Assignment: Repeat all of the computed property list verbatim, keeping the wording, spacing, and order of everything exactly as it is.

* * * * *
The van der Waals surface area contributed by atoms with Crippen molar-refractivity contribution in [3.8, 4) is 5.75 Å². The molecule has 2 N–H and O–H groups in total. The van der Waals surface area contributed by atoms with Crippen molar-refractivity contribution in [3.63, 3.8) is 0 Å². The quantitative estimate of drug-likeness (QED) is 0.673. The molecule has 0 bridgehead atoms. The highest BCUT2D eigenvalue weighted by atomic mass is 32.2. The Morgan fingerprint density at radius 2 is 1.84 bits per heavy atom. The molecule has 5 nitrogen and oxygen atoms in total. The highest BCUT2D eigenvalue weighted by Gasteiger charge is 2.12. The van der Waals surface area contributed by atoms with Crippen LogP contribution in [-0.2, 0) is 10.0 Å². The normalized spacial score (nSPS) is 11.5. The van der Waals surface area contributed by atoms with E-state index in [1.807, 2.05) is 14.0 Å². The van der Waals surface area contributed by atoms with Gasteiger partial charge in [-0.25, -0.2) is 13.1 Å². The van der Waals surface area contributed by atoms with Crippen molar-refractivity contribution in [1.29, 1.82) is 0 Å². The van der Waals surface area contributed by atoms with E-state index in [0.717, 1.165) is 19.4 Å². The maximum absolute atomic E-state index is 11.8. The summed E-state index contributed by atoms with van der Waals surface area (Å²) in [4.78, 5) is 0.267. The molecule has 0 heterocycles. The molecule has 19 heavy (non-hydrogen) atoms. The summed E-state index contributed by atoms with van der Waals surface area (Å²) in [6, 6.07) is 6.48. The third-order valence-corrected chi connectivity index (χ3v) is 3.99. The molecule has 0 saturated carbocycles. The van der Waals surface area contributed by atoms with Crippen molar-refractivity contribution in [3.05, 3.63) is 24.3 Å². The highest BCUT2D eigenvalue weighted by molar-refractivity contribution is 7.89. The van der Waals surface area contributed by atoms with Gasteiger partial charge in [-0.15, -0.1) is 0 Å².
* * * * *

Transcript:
The van der Waals surface area contributed by atoms with Crippen molar-refractivity contribution in [3.8, 4) is 5.75 Å². The molecule has 2 N–H and O–H groups in total. The van der Waals surface area contributed by atoms with Crippen molar-refractivity contribution in [3.63, 3.8) is 0 Å². The quantitative estimate of drug-likeness (QED) is 0.673. The molecule has 0 bridgehead atoms. The highest BCUT2D eigenvalue weighted by atomic mass is 32.2. The Morgan fingerprint density at radius 2 is 1.84 bits per heavy atom. The molecule has 5 nitrogen and oxygen atoms in total. The highest BCUT2D eigenvalue weighted by Gasteiger charge is 2.12. The van der Waals surface area contributed by atoms with Crippen LogP contribution in [-0.2, 0) is 10.0 Å². The normalized spacial score (nSPS) is 11.5. The van der Waals surface area contributed by atoms with E-state index in [1.807, 2.05) is 14.0 Å². The van der Waals surface area contributed by atoms with Gasteiger partial charge in [-0.25, -0.2) is 13.1 Å². The van der Waals surface area contributed by atoms with Crippen molar-refractivity contribution in [1.29, 1.82) is 0 Å². The van der Waals surface area contributed by atoms with E-state index in [0.717, 1.165) is 19.4 Å². The maximum absolute atomic E-state index is 11.8. The summed E-state index contributed by atoms with van der Waals surface area (Å²) in [4.78, 5) is 0.267. The molecule has 0 heterocycles. The molecule has 19 heavy (non-hydrogen) atoms. The summed E-state index contributed by atoms with van der Waals surface area (Å²) in [6, 6.07) is 6.48. The third-order valence-corrected chi connectivity index (χ3v) is 3.99. The molecule has 0 saturated carbocycles. The van der Waals surface area contributed by atoms with Crippen molar-refractivity contribution in [3.05, 3.63) is 24.3 Å². The highest BCUT2D eigenvalue weighted by molar-refractivity contribution is 7.89. The van der Waals surface area contributed by atoms with Gasteiger partial charge in [-0.15, -0.1) is 0 Å².